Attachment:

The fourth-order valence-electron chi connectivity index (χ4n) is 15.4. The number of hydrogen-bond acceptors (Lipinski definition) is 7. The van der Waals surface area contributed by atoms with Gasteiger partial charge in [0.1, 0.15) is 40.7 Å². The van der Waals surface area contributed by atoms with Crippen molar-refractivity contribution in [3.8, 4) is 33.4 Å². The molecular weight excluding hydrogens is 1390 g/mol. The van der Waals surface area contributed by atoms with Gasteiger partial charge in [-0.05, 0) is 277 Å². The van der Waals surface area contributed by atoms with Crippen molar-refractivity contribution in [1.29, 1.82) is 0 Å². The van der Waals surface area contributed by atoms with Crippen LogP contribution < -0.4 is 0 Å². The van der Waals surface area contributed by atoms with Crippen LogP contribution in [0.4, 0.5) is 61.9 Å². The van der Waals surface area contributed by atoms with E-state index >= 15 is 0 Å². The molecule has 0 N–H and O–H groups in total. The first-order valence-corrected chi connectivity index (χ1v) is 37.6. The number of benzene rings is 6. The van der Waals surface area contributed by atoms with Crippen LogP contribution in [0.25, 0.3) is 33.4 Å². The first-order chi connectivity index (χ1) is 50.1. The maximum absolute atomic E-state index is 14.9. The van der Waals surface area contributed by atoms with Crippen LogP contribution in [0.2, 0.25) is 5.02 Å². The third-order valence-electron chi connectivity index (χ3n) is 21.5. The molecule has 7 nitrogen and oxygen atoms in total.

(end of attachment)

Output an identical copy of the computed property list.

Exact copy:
The fourth-order valence-electron chi connectivity index (χ4n) is 15.4. The number of hydrogen-bond acceptors (Lipinski definition) is 7. The van der Waals surface area contributed by atoms with Gasteiger partial charge in [0.1, 0.15) is 40.7 Å². The van der Waals surface area contributed by atoms with Crippen molar-refractivity contribution in [3.8, 4) is 33.4 Å². The molecular weight excluding hydrogens is 1390 g/mol. The van der Waals surface area contributed by atoms with Gasteiger partial charge in [-0.05, 0) is 277 Å². The van der Waals surface area contributed by atoms with Crippen molar-refractivity contribution in [1.29, 1.82) is 0 Å². The van der Waals surface area contributed by atoms with Crippen LogP contribution < -0.4 is 0 Å². The van der Waals surface area contributed by atoms with Crippen LogP contribution in [0.4, 0.5) is 61.9 Å². The van der Waals surface area contributed by atoms with E-state index >= 15 is 0 Å². The molecule has 0 N–H and O–H groups in total. The first-order valence-corrected chi connectivity index (χ1v) is 37.6. The number of benzene rings is 6. The van der Waals surface area contributed by atoms with Crippen LogP contribution in [0.25, 0.3) is 33.4 Å². The first-order chi connectivity index (χ1) is 50.1. The maximum absolute atomic E-state index is 14.9. The van der Waals surface area contributed by atoms with Crippen LogP contribution in [0.2, 0.25) is 5.02 Å². The third-order valence-electron chi connectivity index (χ3n) is 21.5. The molecule has 7 nitrogen and oxygen atoms in total.